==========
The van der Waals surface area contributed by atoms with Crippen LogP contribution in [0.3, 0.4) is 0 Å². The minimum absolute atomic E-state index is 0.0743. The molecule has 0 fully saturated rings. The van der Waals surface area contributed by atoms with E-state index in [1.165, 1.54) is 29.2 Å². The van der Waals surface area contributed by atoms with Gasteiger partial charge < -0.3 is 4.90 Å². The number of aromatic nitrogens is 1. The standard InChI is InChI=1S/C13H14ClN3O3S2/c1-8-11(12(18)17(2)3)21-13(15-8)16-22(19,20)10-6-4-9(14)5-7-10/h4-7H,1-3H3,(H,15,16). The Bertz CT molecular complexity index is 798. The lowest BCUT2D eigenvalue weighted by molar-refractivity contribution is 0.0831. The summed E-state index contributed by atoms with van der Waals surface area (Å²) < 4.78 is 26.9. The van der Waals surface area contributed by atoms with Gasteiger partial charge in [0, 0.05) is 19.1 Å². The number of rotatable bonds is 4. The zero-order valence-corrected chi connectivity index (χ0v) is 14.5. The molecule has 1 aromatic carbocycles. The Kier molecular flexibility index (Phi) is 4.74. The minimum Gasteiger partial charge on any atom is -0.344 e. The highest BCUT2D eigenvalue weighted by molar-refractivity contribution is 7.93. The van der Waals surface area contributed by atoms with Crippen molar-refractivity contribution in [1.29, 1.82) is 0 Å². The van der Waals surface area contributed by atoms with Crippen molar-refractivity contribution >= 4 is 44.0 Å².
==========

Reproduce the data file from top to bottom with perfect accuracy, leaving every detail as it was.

The van der Waals surface area contributed by atoms with Crippen LogP contribution in [0.3, 0.4) is 0 Å². The minimum absolute atomic E-state index is 0.0743. The molecule has 0 fully saturated rings. The van der Waals surface area contributed by atoms with E-state index in [1.165, 1.54) is 29.2 Å². The van der Waals surface area contributed by atoms with Gasteiger partial charge < -0.3 is 4.90 Å². The number of aromatic nitrogens is 1. The standard InChI is InChI=1S/C13H14ClN3O3S2/c1-8-11(12(18)17(2)3)21-13(15-8)16-22(19,20)10-6-4-9(14)5-7-10/h4-7H,1-3H3,(H,15,16). The Bertz CT molecular complexity index is 798. The lowest BCUT2D eigenvalue weighted by molar-refractivity contribution is 0.0831. The summed E-state index contributed by atoms with van der Waals surface area (Å²) < 4.78 is 26.9. The van der Waals surface area contributed by atoms with Gasteiger partial charge in [0, 0.05) is 19.1 Å². The number of rotatable bonds is 4. The zero-order valence-corrected chi connectivity index (χ0v) is 14.5. The molecule has 1 aromatic carbocycles. The Kier molecular flexibility index (Phi) is 4.74. The minimum Gasteiger partial charge on any atom is -0.344 e. The highest BCUT2D eigenvalue weighted by molar-refractivity contribution is 7.93. The van der Waals surface area contributed by atoms with Crippen molar-refractivity contribution in [1.29, 1.82) is 0 Å². The van der Waals surface area contributed by atoms with Crippen molar-refractivity contribution >= 4 is 44.0 Å².